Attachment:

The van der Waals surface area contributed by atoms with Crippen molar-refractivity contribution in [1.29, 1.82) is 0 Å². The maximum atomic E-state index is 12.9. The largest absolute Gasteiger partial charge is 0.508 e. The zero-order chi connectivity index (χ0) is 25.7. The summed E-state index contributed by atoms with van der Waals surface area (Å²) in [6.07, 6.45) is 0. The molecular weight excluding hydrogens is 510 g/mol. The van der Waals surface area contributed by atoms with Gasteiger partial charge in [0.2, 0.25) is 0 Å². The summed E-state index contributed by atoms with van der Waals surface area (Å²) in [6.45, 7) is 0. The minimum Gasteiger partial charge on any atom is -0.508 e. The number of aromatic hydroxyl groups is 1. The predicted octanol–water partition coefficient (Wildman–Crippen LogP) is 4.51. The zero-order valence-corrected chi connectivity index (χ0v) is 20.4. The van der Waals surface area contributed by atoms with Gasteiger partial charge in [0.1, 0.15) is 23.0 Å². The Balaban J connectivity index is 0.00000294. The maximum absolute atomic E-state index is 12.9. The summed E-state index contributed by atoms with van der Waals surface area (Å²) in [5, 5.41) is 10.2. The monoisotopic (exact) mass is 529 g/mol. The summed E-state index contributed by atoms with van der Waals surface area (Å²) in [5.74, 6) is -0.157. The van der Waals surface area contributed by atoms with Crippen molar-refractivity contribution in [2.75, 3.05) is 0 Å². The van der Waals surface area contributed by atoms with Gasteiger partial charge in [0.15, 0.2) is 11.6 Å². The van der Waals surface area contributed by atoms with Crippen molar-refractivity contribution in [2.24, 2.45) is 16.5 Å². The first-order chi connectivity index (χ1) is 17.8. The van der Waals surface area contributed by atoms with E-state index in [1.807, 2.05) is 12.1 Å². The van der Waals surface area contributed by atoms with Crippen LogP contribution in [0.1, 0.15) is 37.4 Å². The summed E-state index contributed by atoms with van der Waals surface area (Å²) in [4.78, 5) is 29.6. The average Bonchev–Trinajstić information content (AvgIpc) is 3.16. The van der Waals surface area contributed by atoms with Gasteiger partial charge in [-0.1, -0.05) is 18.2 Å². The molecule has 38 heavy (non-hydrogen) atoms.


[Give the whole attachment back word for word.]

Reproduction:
The van der Waals surface area contributed by atoms with Crippen molar-refractivity contribution in [1.29, 1.82) is 0 Å². The maximum atomic E-state index is 12.9. The largest absolute Gasteiger partial charge is 0.508 e. The zero-order chi connectivity index (χ0) is 25.7. The summed E-state index contributed by atoms with van der Waals surface area (Å²) in [6.07, 6.45) is 0. The molecular weight excluding hydrogens is 510 g/mol. The van der Waals surface area contributed by atoms with Gasteiger partial charge in [0.2, 0.25) is 0 Å². The summed E-state index contributed by atoms with van der Waals surface area (Å²) in [6.45, 7) is 0. The minimum Gasteiger partial charge on any atom is -0.508 e. The number of aromatic hydroxyl groups is 1. The predicted octanol–water partition coefficient (Wildman–Crippen LogP) is 4.51. The zero-order valence-corrected chi connectivity index (χ0v) is 20.4. The van der Waals surface area contributed by atoms with Gasteiger partial charge in [0.1, 0.15) is 23.0 Å². The Balaban J connectivity index is 0.00000294. The maximum absolute atomic E-state index is 12.9. The summed E-state index contributed by atoms with van der Waals surface area (Å²) in [5, 5.41) is 10.2. The monoisotopic (exact) mass is 529 g/mol. The summed E-state index contributed by atoms with van der Waals surface area (Å²) in [5.74, 6) is -0.157. The van der Waals surface area contributed by atoms with Crippen molar-refractivity contribution in [2.75, 3.05) is 0 Å². The van der Waals surface area contributed by atoms with Gasteiger partial charge in [0.15, 0.2) is 11.6 Å². The van der Waals surface area contributed by atoms with Crippen molar-refractivity contribution in [2.24, 2.45) is 16.5 Å². The first-order chi connectivity index (χ1) is 17.8. The van der Waals surface area contributed by atoms with E-state index in [1.807, 2.05) is 12.1 Å². The van der Waals surface area contributed by atoms with Crippen LogP contribution in [0.1, 0.15) is 37.4 Å². The summed E-state index contributed by atoms with van der Waals surface area (Å²) in [4.78, 5) is 29.6. The average Bonchev–Trinajstić information content (AvgIpc) is 3.16. The van der Waals surface area contributed by atoms with Gasteiger partial charge in [-0.1, -0.05) is 18.2 Å². The molecule has 38 heavy (non-hydrogen) atoms.